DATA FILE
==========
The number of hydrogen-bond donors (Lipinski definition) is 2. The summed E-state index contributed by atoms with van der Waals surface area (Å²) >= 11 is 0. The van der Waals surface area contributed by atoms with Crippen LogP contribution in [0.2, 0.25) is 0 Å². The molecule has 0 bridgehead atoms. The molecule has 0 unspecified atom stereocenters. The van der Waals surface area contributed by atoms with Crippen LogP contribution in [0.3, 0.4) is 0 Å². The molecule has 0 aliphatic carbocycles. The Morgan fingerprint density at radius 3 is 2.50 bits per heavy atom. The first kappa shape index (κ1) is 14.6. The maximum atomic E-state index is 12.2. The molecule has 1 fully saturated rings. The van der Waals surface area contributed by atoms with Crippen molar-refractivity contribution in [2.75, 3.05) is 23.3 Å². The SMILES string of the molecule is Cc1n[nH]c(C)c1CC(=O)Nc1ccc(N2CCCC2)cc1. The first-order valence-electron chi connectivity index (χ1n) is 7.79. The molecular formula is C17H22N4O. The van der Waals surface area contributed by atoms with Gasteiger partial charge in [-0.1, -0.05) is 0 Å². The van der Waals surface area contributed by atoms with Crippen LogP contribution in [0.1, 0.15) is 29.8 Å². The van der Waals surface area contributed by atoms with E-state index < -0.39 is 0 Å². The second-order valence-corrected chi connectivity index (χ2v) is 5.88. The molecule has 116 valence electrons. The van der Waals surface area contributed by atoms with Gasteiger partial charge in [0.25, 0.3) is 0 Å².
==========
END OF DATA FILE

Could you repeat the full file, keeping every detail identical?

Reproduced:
The number of hydrogen-bond donors (Lipinski definition) is 2. The summed E-state index contributed by atoms with van der Waals surface area (Å²) >= 11 is 0. The van der Waals surface area contributed by atoms with Crippen LogP contribution in [0.2, 0.25) is 0 Å². The molecule has 0 bridgehead atoms. The molecule has 0 unspecified atom stereocenters. The van der Waals surface area contributed by atoms with Crippen LogP contribution in [0.3, 0.4) is 0 Å². The molecule has 0 aliphatic carbocycles. The Morgan fingerprint density at radius 3 is 2.50 bits per heavy atom. The first kappa shape index (κ1) is 14.6. The maximum atomic E-state index is 12.2. The molecule has 1 fully saturated rings. The van der Waals surface area contributed by atoms with Crippen molar-refractivity contribution in [2.75, 3.05) is 23.3 Å². The SMILES string of the molecule is Cc1n[nH]c(C)c1CC(=O)Nc1ccc(N2CCCC2)cc1. The first-order valence-electron chi connectivity index (χ1n) is 7.79. The molecular formula is C17H22N4O. The van der Waals surface area contributed by atoms with Gasteiger partial charge in [-0.1, -0.05) is 0 Å². The van der Waals surface area contributed by atoms with Crippen LogP contribution in [0.1, 0.15) is 29.8 Å². The van der Waals surface area contributed by atoms with E-state index < -0.39 is 0 Å². The second-order valence-corrected chi connectivity index (χ2v) is 5.88. The molecule has 116 valence electrons. The van der Waals surface area contributed by atoms with Gasteiger partial charge in [0.25, 0.3) is 0 Å².